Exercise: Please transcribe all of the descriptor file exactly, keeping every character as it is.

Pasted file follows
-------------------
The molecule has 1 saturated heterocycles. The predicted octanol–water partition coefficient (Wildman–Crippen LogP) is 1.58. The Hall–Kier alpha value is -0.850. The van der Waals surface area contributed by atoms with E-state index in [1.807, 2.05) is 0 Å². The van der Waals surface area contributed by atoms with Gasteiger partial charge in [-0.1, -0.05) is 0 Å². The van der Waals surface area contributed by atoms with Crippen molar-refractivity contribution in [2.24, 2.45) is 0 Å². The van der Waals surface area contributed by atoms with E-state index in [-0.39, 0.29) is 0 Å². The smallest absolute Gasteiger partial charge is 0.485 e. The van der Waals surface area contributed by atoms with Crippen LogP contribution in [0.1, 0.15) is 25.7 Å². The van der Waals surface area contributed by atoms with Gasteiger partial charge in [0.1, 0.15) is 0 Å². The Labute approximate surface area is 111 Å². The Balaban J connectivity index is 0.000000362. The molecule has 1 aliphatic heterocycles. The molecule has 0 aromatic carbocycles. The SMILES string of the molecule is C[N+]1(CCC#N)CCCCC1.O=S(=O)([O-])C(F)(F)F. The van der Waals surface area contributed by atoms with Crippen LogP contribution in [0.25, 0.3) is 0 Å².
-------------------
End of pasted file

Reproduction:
The molecule has 1 saturated heterocycles. The predicted octanol–water partition coefficient (Wildman–Crippen LogP) is 1.58. The Hall–Kier alpha value is -0.850. The van der Waals surface area contributed by atoms with E-state index in [1.807, 2.05) is 0 Å². The van der Waals surface area contributed by atoms with Gasteiger partial charge in [-0.1, -0.05) is 0 Å². The van der Waals surface area contributed by atoms with Crippen molar-refractivity contribution in [2.24, 2.45) is 0 Å². The van der Waals surface area contributed by atoms with E-state index in [-0.39, 0.29) is 0 Å². The smallest absolute Gasteiger partial charge is 0.485 e. The van der Waals surface area contributed by atoms with Crippen LogP contribution in [0.1, 0.15) is 25.7 Å². The van der Waals surface area contributed by atoms with Gasteiger partial charge in [0.1, 0.15) is 0 Å². The Labute approximate surface area is 111 Å². The Balaban J connectivity index is 0.000000362. The molecule has 1 aliphatic heterocycles. The molecule has 0 aromatic carbocycles. The SMILES string of the molecule is C[N+]1(CCC#N)CCCCC1.O=S(=O)([O-])C(F)(F)F. The van der Waals surface area contributed by atoms with Crippen LogP contribution in [0.25, 0.3) is 0 Å².